I shared the link to the Tehelka article for reference.

This was the doubt nagging me all day. Why hadn't the in-laws been arrested and child given to Naina's family? Surely and FIR for murder would mean a non-bailabile warrant? But there was no mention of Naina's in-laws being arrested.

In the meanwhile, the rest of the background of dowry pressures by Naina's in-laws was known from the Teheelks article. Equally scandalous and scary was Jeet tweeting that Naina's mother had been told on earlier attempts to file FIR that she would get custody of the one year old baby if she didn't file an FIR.

In the meanwhile, her husband's family told Tehelka their version. The mother-in-law says they did not ask for dowry. She lists a whole list of things Naina didn't give. Were they an unfulfilled expectation or simply common examples of dowry? We don't know.

Her husband said that she had been suffering from TB and had been cured a few months back, but had started getting fever again. Her mother says that she spoke with her daughter and she sounded ok. Would her health deteriorate that rapidly from TB? I don't know. It could also be some other health complication that came up. Without the body, that is impossible to know.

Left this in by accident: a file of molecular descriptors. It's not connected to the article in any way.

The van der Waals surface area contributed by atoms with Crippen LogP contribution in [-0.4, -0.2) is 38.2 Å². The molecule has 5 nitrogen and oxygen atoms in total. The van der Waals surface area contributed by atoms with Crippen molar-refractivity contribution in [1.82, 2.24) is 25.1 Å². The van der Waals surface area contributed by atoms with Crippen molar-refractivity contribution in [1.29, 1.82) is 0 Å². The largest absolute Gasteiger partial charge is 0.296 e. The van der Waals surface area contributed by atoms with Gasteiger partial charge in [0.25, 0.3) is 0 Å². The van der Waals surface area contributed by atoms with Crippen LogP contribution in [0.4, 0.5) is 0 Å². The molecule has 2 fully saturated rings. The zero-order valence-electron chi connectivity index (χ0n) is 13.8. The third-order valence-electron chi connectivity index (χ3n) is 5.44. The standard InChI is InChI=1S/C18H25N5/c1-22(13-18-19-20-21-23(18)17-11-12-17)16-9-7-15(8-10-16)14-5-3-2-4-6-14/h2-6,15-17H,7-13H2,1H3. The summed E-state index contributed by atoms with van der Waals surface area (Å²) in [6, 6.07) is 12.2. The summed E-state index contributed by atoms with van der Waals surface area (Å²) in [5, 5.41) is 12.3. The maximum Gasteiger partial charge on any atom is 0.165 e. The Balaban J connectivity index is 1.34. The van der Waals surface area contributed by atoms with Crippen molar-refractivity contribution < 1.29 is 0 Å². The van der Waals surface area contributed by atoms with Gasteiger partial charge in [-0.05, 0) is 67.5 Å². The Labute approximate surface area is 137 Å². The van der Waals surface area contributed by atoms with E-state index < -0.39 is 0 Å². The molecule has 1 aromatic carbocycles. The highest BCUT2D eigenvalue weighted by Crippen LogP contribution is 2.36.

Here is Tehelka's video of their coverage of this case:

In my communications with Jeet, he mentioned several times that neighbours will vouch for seeing marks on Naina's neck as well as bribing police officials.

I am not saying that the in-laws ARE guilty or not. That is a matter of investigation, but the real concern here is that an FIR is not filed at all for such a serious allegation. Our laws are clear on this - the FIR should be filed any time it is requested. The time lapsed after death can't be a refusing factor. Yet, in the video, we hear the inspector clearly refusing to file an FIR because without the body they can't do a post mortem.